And I don’t want to have to do that. I don’t want to, because I don’t think that the differences between these ‘student politicians’ are anything but superficial. When they make a decision on my behalf about something that I care about, it’s probably not going to matter that they’re in the role rather than a different individual.

Because, when it comes to something like the allocation of funding to societies – I really don’t think my legitimation of a particular candidate is going to translate into my desired action. As the manifestos themselves, which usually focus on character traits and vague priorities tacitly admit, it’s hard to marry this sort of representation with actual felt change. It’s hard to resist the conclusion that ‘student politicians’ are merely glorified technocrats. The decisions they make are so inconsequential yet numerous – with a new minor policy-decision to be made every week - that accountability requires a sort of attention no one is willing to give these representatives.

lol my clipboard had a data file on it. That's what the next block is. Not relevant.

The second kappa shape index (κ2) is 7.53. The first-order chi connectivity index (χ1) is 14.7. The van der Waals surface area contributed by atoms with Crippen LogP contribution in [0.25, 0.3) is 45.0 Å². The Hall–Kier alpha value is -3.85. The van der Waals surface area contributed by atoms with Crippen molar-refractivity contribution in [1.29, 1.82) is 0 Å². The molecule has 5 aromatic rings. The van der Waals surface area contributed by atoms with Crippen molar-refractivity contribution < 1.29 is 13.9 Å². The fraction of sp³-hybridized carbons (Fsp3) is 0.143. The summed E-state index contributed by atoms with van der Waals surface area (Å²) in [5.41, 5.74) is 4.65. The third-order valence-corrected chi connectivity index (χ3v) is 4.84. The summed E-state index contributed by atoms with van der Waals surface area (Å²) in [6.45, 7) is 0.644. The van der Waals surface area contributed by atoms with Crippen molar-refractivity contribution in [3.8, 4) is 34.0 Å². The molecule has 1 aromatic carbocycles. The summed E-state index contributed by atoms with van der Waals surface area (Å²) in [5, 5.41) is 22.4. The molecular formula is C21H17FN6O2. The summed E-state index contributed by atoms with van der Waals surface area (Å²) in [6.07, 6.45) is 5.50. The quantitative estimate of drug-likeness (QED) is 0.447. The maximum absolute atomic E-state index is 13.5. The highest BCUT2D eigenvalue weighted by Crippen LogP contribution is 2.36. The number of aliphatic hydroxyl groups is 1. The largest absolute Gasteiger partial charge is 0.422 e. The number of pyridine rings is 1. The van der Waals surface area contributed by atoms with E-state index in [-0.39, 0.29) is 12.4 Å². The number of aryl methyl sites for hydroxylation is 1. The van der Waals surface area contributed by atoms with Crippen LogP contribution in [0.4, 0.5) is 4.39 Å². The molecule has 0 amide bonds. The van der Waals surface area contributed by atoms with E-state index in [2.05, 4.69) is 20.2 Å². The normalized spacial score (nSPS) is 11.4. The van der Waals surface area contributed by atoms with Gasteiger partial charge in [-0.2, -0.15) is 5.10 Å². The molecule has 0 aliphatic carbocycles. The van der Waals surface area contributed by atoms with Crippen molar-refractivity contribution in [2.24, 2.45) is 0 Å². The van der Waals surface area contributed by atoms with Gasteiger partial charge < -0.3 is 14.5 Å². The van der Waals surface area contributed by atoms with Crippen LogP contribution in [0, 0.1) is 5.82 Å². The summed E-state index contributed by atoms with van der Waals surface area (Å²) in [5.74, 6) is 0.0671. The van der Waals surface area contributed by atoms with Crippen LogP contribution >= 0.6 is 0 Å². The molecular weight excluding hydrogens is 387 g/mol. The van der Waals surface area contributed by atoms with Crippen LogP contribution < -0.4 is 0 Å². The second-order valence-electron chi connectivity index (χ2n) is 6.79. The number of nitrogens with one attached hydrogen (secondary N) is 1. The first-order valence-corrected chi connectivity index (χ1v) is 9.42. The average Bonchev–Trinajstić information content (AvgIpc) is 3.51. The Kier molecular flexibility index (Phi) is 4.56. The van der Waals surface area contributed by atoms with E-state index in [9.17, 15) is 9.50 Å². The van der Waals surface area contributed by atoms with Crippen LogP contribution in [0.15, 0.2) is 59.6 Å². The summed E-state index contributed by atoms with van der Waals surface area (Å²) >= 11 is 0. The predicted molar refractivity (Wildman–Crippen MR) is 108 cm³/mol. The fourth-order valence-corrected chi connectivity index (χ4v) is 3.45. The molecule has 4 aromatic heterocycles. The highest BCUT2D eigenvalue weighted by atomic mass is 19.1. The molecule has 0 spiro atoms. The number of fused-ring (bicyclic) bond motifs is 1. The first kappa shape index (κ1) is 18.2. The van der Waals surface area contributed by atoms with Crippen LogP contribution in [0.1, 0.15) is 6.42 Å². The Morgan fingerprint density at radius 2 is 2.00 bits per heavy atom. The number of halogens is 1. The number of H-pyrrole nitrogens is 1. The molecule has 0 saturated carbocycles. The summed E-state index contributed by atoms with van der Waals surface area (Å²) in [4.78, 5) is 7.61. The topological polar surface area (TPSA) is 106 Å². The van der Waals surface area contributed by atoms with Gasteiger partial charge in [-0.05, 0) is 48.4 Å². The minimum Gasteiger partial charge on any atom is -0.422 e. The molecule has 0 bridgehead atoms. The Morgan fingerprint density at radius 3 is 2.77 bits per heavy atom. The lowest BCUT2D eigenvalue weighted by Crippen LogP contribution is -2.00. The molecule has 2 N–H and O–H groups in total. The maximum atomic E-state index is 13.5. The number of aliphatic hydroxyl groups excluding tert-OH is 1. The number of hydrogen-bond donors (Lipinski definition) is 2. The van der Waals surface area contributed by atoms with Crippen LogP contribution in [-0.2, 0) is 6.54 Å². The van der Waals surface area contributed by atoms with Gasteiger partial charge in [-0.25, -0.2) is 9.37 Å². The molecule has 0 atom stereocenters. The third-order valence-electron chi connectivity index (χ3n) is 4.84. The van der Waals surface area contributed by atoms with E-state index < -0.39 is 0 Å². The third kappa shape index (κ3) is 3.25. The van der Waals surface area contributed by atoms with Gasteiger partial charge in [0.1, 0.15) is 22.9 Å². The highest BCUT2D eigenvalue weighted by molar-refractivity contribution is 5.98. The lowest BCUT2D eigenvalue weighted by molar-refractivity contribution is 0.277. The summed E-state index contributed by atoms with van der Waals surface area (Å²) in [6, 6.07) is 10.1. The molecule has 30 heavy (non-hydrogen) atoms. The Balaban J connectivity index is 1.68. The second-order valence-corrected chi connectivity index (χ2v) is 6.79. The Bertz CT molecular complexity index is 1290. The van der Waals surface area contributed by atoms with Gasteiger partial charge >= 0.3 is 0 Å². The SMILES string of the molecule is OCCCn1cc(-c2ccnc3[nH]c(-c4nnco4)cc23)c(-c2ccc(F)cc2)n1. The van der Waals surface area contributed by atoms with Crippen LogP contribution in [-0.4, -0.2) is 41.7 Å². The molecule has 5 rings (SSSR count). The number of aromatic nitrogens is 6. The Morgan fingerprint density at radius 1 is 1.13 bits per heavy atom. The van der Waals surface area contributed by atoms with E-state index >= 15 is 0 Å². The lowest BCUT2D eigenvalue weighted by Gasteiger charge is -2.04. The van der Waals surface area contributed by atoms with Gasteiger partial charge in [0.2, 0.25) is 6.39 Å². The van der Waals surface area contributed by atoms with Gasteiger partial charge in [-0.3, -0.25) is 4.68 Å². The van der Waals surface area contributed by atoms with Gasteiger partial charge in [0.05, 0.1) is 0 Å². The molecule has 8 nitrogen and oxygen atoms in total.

Part of the problem of student politics is that, generally, the quality of the candidates is so poor, whether at this university (which evidence points to as one of the better ones) or at others. When I see a candidate able to convince that their self-conceptualisation is built off something real – compassion, passion or life-experience – I’ll be the first to vote. But as it stands, me and others cannot help feel anything but a deep apathy and disconnect. The result is the low turnout that necessitates asking whether it is sensible to force students to vote.

And forcing people to vote? I mean, like, really? The policy is laughably and self-evidently unenforceable. How would compulsory voting be achieved? Are we going to be rounding people up outside Pret at five past noon, not letting them go until they engage in a literal act of box-ticking. The answer is no, and the clear absurdity of such an image is itself indicative.